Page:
PCC/ CCOG / MCH

Course Content and Outcome Guide for MCH 266

Course Number:
MCH 266
Course Title:
Advanced CNC Programming
Credit Hours:
3.5
Lecture Hours:
0
Lecture/Lab Hours:
70
Lab Hours:
0
Special Fee:
 

Course Description

Presented by means of audio visual presentations, demonstrations, lab experiences, and research activities. Emphasizes the development of skills and knowledge competencies prescribed by business and industry performance standards. Prerequisite: MCH 260, 261. Audit available.

Addendum to Course Description

Introduction to Advanced CNC Programming Techniques - In this module the student is introduced to Advanced CNC programming techniques of aggressive awareness through problem solving, safe operating conditions and program verification versus program optimization.
CNC Programming Features with Advanced Implications - In this module the student is introduced to the CNC programming features of various CNC controls through the use of G codes, M codes, and machine tool mechanics.
CNC Techniques with Tool Offsets - In this module the student is introduced to the advanced techniques associated with tool offsets such as dimensional offsets, tool length compensation, cutter radius compensation, tool nose radius compensation, and threading offsets.
CNC Techniques for Specific Machining Operations - In this module the student is introduced to the advanced techniques available for hole-machining operations, milling operations, and turning operations.
Minimizing CNC Control Execution Time - In this module the student is introduced to the advanced techniques typically used for cycle time reduction for machining and turning centers.
CNC Machining Center Accessory Devices - In this module the student is introduced to the common machining center accessory devices such as: Automatic Tool Changers; Pallet Changers; Rotary Devices; Spindle Speed Control; Right Angle Heads; Coolant Systems; Tapping Systems; Probing Devices; and Adaptive Control of Tooling.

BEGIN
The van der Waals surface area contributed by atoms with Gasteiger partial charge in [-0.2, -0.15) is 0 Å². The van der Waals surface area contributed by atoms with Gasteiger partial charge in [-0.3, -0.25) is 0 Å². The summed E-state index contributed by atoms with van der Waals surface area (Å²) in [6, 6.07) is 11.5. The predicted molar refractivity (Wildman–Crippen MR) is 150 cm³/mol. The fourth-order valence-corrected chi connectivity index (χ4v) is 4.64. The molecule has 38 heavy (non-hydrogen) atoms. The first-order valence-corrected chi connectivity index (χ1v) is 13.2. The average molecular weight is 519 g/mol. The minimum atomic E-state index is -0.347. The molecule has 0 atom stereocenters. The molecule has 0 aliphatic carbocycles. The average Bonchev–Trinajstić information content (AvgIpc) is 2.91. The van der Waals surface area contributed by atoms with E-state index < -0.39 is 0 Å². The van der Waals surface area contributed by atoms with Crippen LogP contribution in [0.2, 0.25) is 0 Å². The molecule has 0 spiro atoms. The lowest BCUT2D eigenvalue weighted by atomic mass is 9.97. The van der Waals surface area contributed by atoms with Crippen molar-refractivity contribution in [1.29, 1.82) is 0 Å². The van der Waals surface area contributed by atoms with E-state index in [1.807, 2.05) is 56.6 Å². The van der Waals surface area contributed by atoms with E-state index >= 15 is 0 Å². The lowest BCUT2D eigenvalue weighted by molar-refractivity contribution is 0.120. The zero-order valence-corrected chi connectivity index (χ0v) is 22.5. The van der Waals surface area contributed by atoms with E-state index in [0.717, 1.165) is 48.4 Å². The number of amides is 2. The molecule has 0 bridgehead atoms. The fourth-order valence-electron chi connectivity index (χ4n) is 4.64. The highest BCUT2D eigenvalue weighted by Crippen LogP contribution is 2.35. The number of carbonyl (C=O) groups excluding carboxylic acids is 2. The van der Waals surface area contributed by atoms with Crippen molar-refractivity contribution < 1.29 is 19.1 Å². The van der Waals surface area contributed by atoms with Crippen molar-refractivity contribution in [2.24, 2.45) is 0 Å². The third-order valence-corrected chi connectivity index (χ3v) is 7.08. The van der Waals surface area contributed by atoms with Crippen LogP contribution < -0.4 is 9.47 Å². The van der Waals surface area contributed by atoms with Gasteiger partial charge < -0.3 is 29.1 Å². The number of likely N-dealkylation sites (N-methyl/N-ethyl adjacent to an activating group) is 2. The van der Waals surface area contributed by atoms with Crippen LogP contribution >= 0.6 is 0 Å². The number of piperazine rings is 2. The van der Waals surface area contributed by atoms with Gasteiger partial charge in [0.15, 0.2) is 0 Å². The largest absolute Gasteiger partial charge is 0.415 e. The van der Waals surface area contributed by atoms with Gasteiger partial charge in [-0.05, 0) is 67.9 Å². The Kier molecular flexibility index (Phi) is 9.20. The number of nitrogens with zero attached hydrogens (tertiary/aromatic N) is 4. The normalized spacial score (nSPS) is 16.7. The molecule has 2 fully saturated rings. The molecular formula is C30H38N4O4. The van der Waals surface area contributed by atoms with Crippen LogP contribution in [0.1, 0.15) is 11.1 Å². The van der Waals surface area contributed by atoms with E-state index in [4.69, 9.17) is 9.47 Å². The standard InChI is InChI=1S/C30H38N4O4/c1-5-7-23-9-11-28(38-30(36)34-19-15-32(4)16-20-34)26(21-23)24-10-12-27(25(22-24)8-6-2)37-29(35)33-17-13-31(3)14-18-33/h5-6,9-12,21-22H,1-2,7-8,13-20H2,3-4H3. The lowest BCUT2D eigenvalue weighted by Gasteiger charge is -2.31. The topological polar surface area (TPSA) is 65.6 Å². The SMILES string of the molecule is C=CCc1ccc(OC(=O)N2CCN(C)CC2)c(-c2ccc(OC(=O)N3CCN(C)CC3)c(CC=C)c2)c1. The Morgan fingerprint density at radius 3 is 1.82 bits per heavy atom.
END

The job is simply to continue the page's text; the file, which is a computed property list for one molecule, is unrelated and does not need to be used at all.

CNC Turning Center Accessory Devices - In this module the student is introduced to the common turning center accessory devices such as: Work Holding / Support devices; Bar feeders; Part Catchers; Bar Pullers; Live Tooling; Probing Devices; Automatic Tool Change Systems; and Adaptive Control of Tooling.  
PREREQUISITE SKILLS AND KNOWLEDGE:  
MCH 259, MCH 268, MCH 278 & MCH 279  

Intended Outcomes for the course

The student will understand and demonstrate advanced features and techniques in CNC programming and apply the knowledge to produce machined parts within required tolerances.
  • Apply advanced problem solving techniques with program verification.
  • Use various CNC controls with G and M codes and machine tool mechanics.
  • Manipulate advanced techniques of compensations for tool and cutter length, radii, and thread offsets.
  • Program set-ups for hole-machining and various milling and turning operations.
  • Apply commands for time reduction for machining and turning operations.
  • Determine appropriate use of various machining center accessory devices and changers common to the CNC environment.
  • Determine appropriate use of various turning center accessory devices and changers common to the CNC environment.

Course Activities and Design

ADVANCED CNC PROGRAMMING will be presented by means of audiovisual presentations, demonstrations, lab experiences, and research activities. The course activities and design emphasize the development of skills and knowledge competencies prescribed by business and industry performance standards. The identified competencies will be achieved by means of individual and team activities.  

Outcome Assessment Strategies

 
POLICY - Student performance measurements are based on established industry standards. The various areas of study during the course will be evaluated by a variety of activities. Typical of those activities are the following;
1. READING ASSIGNMENTS - Information sheets, textbooks, journal articles and the learning resource center are potential sources of information that the student will reference as directed in the modules identified in the introduction. 
2. PRACTICE - Completion of tasks and projects identified in the reading assignments, information sheets, journal articles and textbooks. Students are required to complete practice activities with 100% competency.
3. SELF-ASSESSMENT - Checking and evaluating the students understanding and knowledge gained through the reading assignments and practices typically done through a practice evaluation.
4. LAB ACTIVITIES - Participation in structured laboratory exercises with the emphasis on developing skills or increasing expertise in the areas of study identified in the module packets.
5. FINAL ASSESSMENT - An assessment in the form of a written exam and/or practical application that addresses the subject areas identified in the module packets. Students are required to complete final assessment activities with 85% competency.  
TEXT:
Advanced CNC Techniques, by Mike Lynch, Published by CNC Concepts, Inc.